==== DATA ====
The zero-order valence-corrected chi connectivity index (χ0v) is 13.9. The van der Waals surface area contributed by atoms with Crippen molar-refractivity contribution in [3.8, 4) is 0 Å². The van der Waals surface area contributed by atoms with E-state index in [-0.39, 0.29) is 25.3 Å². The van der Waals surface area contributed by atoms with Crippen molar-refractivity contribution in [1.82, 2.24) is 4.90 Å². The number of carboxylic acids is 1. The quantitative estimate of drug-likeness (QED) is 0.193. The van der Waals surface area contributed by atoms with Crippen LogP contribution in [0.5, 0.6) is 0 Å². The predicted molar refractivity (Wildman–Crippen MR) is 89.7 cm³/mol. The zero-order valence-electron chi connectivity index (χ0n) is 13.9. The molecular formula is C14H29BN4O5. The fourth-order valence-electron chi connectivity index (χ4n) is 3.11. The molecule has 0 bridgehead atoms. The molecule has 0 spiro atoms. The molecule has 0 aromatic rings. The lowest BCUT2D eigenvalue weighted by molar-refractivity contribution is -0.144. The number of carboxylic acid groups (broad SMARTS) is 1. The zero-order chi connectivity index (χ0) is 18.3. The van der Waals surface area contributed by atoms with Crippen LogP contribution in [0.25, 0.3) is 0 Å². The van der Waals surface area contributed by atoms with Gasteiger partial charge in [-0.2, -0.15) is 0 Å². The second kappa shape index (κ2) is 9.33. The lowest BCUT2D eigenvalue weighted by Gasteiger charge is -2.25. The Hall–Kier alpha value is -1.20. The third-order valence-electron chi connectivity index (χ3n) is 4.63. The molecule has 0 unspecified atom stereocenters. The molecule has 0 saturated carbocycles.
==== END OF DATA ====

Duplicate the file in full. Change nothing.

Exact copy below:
The zero-order valence-corrected chi connectivity index (χ0v) is 13.9. The van der Waals surface area contributed by atoms with Crippen molar-refractivity contribution in [3.8, 4) is 0 Å². The van der Waals surface area contributed by atoms with E-state index in [-0.39, 0.29) is 25.3 Å². The van der Waals surface area contributed by atoms with Crippen molar-refractivity contribution in [1.82, 2.24) is 4.90 Å². The number of carboxylic acids is 1. The quantitative estimate of drug-likeness (QED) is 0.193. The van der Waals surface area contributed by atoms with Crippen LogP contribution in [0.5, 0.6) is 0 Å². The predicted molar refractivity (Wildman–Crippen MR) is 89.7 cm³/mol. The zero-order valence-electron chi connectivity index (χ0n) is 13.9. The molecular formula is C14H29BN4O5. The fourth-order valence-electron chi connectivity index (χ4n) is 3.11. The molecule has 0 bridgehead atoms. The molecule has 0 spiro atoms. The molecule has 0 aromatic rings. The lowest BCUT2D eigenvalue weighted by molar-refractivity contribution is -0.144. The number of carboxylic acid groups (broad SMARTS) is 1. The zero-order chi connectivity index (χ0) is 18.3. The van der Waals surface area contributed by atoms with Crippen LogP contribution in [0.25, 0.3) is 0 Å². The van der Waals surface area contributed by atoms with Gasteiger partial charge in [-0.2, -0.15) is 0 Å². The second kappa shape index (κ2) is 9.33. The lowest BCUT2D eigenvalue weighted by Gasteiger charge is -2.25. The Hall–Kier alpha value is -1.20. The third-order valence-electron chi connectivity index (χ3n) is 4.63. The molecule has 0 unspecified atom stereocenters. The molecule has 0 saturated carbocycles.